Weeping Alaskan Cedar is a perfect accent tree that can add visual interest and depth to your garden or landscape. The tree’s unique shape and form make it a perfect centerpiece or focal point, drawing attention and creating a stunning visual impact. The tree’s foliage also creates a beautiful contrast against other plants, adding depth and dimension to your garden or landscape.

Bonsai

Weeping Alaskan Cedar is an excellent choice for bonsai enthusiasts due to its slow-growing nature and unique form. The tree’s weeping branches and evergreen foliage create a visually striking tree that adds a touch of elegance and beauty to any indoor or outdoor space.

Christmas tree

Weeping Alaskan Cedar is a popular Christmas tree due to its dense foliage and evergreen nature. The tree’s weeping branches create a unique and elegant shape, making it a perfect alternative to traditional Christmas trees. Additionally, the tree’s foliage emits a pleasant aroma that adds to the festive atmosphere.

Conclusion

The Weeping Alaskan Cedar is an elegant and striking conifer with a rich history and a popular landscaping choice. Its soft, feathery foliage and weeping branches adds a touch of drama to any outdoor space.

Weeping Alaskan Cedar

The weeping Alaskan cedar tree is  prone to spruce mites, but with a little attention, they can be avoided. Pest control is important, and it’s best to prune away any bough that’s touching the ground to avoid the spread of pests and diseases.

To plant this tree, choose a site that receives full sun throughout the day and consistently moist soil. The tree prefers moisture, so supplemental water is needed during droughts. The weeping cedar is sensitive to harsh winter winds, so it’s best to choose a site that’s protected from strong winds.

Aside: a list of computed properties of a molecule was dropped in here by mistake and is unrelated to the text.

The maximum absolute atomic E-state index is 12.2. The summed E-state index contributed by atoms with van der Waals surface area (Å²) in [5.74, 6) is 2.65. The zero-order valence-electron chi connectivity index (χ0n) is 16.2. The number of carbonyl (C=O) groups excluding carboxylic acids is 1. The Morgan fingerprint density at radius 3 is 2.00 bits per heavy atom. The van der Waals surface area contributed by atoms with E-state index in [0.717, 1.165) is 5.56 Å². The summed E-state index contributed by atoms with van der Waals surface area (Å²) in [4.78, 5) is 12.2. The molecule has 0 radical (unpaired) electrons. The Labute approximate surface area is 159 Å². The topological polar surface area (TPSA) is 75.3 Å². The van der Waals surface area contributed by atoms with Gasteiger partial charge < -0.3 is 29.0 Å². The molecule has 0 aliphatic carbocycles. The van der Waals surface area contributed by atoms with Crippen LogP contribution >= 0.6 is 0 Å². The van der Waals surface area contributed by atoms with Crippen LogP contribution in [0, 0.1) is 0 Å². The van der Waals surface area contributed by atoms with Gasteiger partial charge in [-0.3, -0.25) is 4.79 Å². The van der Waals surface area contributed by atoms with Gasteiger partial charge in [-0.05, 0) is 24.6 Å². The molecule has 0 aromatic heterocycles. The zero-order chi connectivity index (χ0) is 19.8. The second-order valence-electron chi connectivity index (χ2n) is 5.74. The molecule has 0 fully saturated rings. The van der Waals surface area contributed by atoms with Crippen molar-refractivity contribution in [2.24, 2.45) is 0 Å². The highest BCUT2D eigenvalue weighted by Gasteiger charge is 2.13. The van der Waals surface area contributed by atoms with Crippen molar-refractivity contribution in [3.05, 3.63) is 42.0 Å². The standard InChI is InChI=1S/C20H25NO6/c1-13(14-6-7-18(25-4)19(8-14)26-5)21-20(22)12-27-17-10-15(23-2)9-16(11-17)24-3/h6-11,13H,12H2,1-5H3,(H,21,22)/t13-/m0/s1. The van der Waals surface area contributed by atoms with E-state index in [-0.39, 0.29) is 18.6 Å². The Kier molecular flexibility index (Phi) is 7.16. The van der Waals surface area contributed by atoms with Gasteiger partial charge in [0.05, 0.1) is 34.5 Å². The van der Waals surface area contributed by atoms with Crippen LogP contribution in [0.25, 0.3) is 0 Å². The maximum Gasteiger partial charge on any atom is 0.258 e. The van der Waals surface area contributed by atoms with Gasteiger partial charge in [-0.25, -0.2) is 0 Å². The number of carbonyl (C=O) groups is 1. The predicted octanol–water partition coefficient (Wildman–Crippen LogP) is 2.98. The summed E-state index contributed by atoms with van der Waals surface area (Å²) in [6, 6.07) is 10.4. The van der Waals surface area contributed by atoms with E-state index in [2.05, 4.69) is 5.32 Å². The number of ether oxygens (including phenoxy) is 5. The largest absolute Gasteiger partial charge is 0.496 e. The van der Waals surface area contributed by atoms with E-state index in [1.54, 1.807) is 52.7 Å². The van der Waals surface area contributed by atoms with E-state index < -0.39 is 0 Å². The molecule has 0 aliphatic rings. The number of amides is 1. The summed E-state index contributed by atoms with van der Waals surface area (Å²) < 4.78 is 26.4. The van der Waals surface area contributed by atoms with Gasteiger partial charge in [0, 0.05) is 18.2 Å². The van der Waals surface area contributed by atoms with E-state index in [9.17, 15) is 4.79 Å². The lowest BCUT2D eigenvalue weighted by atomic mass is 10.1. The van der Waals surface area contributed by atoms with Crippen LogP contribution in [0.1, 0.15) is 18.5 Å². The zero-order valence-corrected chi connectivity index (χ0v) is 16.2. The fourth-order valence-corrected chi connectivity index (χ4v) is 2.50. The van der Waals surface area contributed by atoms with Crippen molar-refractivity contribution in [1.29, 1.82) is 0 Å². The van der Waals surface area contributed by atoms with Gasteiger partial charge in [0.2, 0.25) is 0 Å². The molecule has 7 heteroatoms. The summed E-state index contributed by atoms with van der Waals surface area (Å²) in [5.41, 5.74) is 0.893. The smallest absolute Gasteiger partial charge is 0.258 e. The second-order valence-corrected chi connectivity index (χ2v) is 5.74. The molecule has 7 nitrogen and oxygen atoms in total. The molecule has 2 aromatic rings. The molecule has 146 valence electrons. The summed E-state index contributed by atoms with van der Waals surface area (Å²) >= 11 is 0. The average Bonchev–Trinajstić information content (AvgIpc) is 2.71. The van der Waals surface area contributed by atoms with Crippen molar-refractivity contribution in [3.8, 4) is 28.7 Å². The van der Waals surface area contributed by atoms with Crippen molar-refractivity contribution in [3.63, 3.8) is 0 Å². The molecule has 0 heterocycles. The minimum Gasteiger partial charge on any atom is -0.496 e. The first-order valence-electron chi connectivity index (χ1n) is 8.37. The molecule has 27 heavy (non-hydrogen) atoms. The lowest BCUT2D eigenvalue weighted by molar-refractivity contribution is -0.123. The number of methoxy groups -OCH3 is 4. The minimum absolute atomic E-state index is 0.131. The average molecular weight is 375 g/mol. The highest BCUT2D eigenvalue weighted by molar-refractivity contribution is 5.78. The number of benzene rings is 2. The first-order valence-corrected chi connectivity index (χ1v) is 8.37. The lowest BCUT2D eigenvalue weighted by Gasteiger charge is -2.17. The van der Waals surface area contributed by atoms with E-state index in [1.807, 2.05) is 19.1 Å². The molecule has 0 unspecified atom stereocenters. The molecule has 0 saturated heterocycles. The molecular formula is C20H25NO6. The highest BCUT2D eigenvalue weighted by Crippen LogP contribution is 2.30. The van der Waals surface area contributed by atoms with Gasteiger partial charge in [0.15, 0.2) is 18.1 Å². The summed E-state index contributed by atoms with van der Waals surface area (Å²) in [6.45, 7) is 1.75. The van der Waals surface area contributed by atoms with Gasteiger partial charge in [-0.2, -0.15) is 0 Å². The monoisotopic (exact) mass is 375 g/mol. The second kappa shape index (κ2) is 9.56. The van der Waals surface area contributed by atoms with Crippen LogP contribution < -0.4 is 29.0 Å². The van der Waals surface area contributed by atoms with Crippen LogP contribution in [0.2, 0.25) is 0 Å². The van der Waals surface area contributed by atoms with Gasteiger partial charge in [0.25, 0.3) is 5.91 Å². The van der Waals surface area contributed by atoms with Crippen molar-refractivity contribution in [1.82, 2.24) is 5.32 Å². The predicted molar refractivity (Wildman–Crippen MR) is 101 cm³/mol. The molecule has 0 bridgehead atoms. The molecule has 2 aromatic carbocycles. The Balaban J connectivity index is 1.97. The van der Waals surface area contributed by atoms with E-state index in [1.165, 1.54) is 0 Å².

When planting, create the perfect environment for the tree by adding a 3-inch layer of shredded hardwood around the base. This will help retain moisture in the soil and keep the root system healthy right from the start.

With proper care and maintenance, this tree can thrive in various growing conditions. Cultivers can be selected to suit different preferences and space requirements. Whether you choose to propagate it through cutting or grafting, this plant surely adds beauty and sophistication to your garden for years.

Frequently asked questions. (FAQ’s)

What is the maximum height that a Weeping Alaska Cedar can grow?

Weeping Alaska Cedar can grow up to 20 feet tall and 10 feet wide.  Its size can be controlled through pruning and training.

How often should I water my Weeping Alaska Cedar?

Weeping Alaska Cedars require regular watering, especially during dry spells. It’s important to ensure the soil is consistently moist but not waterlogged.

How do I know if my Weeping Alaska Cedar is stressed or diseased?

Look for signs of stress or disease, such as yellowing needles or brown spots on the foliage. If you notice any issues, it’s important to address them promptly to ensure the tree stays healthy.

What is the tolerance of Weeping Alaska Cedar to different types of light?

Weeping Alaska Cedars prefer full sun to partial shade. They can tolerate some shade but grow more slowly and may not have as dense foliage as those grown in full sun.